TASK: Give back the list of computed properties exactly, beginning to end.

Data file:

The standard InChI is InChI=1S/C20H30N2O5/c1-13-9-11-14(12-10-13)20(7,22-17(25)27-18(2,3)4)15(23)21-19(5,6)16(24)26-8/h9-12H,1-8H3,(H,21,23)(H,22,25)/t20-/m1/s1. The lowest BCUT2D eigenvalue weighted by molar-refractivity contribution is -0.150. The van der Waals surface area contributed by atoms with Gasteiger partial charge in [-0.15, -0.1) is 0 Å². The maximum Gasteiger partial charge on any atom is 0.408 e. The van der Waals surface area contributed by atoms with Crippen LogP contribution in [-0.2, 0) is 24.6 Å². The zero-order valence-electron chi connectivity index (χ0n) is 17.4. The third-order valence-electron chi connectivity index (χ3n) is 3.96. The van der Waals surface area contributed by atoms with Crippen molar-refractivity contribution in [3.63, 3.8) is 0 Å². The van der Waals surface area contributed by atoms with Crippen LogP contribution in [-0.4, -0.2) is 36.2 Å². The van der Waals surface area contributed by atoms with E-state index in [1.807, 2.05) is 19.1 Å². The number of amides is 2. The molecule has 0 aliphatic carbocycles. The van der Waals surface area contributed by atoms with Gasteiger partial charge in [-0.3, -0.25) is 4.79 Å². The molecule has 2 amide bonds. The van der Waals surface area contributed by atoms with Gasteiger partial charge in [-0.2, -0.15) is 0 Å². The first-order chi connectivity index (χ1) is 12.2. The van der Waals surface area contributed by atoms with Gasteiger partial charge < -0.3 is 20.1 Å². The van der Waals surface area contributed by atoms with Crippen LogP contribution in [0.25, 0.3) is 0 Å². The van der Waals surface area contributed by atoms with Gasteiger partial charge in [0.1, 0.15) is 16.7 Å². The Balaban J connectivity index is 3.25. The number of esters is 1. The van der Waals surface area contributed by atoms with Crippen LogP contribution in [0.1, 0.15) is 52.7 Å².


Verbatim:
The standard InChI is InChI=1S/C20H30N2O5/c1-13-9-11-14(12-10-13)20(7,22-17(25)27-18(2,3)4)15(23)21-19(5,6)16(24)26-8/h9-12H,1-8H3,(H,21,23)(H,22,25)/t20-/m1/s1. The lowest BCUT2D eigenvalue weighted by molar-refractivity contribution is -0.150. The van der Waals surface area contributed by atoms with Gasteiger partial charge in [-0.15, -0.1) is 0 Å². The maximum Gasteiger partial charge on any atom is 0.408 e. The van der Waals surface area contributed by atoms with Crippen LogP contribution in [-0.2, 0) is 24.6 Å². The zero-order valence-electron chi connectivity index (χ0n) is 17.4. The third-order valence-electron chi connectivity index (χ3n) is 3.96. The van der Waals surface area contributed by atoms with Crippen molar-refractivity contribution in [3.63, 3.8) is 0 Å². The van der Waals surface area contributed by atoms with Crippen LogP contribution in [-0.4, -0.2) is 36.2 Å². The van der Waals surface area contributed by atoms with E-state index in [1.807, 2.05) is 19.1 Å². The number of amides is 2. The molecule has 0 aliphatic carbocycles. The van der Waals surface area contributed by atoms with Gasteiger partial charge in [-0.3, -0.25) is 4.79 Å². The molecule has 2 amide bonds. The van der Waals surface area contributed by atoms with Gasteiger partial charge in [-0.2, -0.15) is 0 Å². The first-order chi connectivity index (χ1) is 12.2. The van der Waals surface area contributed by atoms with Gasteiger partial charge < -0.3 is 20.1 Å². The van der Waals surface area contributed by atoms with Crippen LogP contribution in [0.25, 0.3) is 0 Å². The van der Waals surface area contributed by atoms with Gasteiger partial charge in [0.1, 0.15) is 16.7 Å². The Balaban J connectivity index is 3.25. The number of esters is 1. The van der Waals surface area contributed by atoms with Crippen LogP contribution in [0.1, 0.15) is 52.7 Å².